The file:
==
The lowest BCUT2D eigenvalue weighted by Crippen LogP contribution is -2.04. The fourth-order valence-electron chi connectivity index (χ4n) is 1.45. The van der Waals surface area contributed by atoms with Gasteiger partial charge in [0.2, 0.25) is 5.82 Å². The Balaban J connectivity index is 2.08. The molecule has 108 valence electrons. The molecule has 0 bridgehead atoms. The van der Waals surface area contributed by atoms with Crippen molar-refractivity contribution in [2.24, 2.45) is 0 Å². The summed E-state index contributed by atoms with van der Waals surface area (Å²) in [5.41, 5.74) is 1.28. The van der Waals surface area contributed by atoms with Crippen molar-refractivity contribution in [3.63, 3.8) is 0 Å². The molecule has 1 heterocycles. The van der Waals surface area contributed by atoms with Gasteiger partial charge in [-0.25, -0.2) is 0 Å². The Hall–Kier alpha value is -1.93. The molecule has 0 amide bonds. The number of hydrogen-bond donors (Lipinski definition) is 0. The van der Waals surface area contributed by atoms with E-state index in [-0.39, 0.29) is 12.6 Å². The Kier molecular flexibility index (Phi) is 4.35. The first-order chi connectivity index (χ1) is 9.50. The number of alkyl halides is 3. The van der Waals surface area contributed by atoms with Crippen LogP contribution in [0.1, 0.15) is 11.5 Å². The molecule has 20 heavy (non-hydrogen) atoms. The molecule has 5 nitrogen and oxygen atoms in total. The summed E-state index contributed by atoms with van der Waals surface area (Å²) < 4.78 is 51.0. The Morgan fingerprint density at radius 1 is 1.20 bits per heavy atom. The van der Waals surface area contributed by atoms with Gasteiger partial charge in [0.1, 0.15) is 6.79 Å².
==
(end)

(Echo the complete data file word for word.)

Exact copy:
The lowest BCUT2D eigenvalue weighted by Crippen LogP contribution is -2.04. The fourth-order valence-electron chi connectivity index (χ4n) is 1.45. The van der Waals surface area contributed by atoms with Gasteiger partial charge in [0.2, 0.25) is 5.82 Å². The Balaban J connectivity index is 2.08. The molecule has 108 valence electrons. The molecule has 0 bridgehead atoms. The van der Waals surface area contributed by atoms with Crippen molar-refractivity contribution in [2.24, 2.45) is 0 Å². The summed E-state index contributed by atoms with van der Waals surface area (Å²) in [5.41, 5.74) is 1.28. The van der Waals surface area contributed by atoms with Crippen molar-refractivity contribution in [3.63, 3.8) is 0 Å². The molecule has 1 heterocycles. The van der Waals surface area contributed by atoms with Gasteiger partial charge in [-0.25, -0.2) is 0 Å². The Hall–Kier alpha value is -1.93. The molecule has 0 amide bonds. The number of hydrogen-bond donors (Lipinski definition) is 0. The van der Waals surface area contributed by atoms with E-state index in [-0.39, 0.29) is 12.6 Å². The Kier molecular flexibility index (Phi) is 4.35. The first-order chi connectivity index (χ1) is 9.50. The number of alkyl halides is 3. The van der Waals surface area contributed by atoms with Crippen LogP contribution in [0.1, 0.15) is 11.5 Å². The molecule has 20 heavy (non-hydrogen) atoms. The molecule has 5 nitrogen and oxygen atoms in total. The summed E-state index contributed by atoms with van der Waals surface area (Å²) < 4.78 is 51.0. The Morgan fingerprint density at radius 1 is 1.20 bits per heavy atom. The van der Waals surface area contributed by atoms with Gasteiger partial charge in [0.1, 0.15) is 6.79 Å².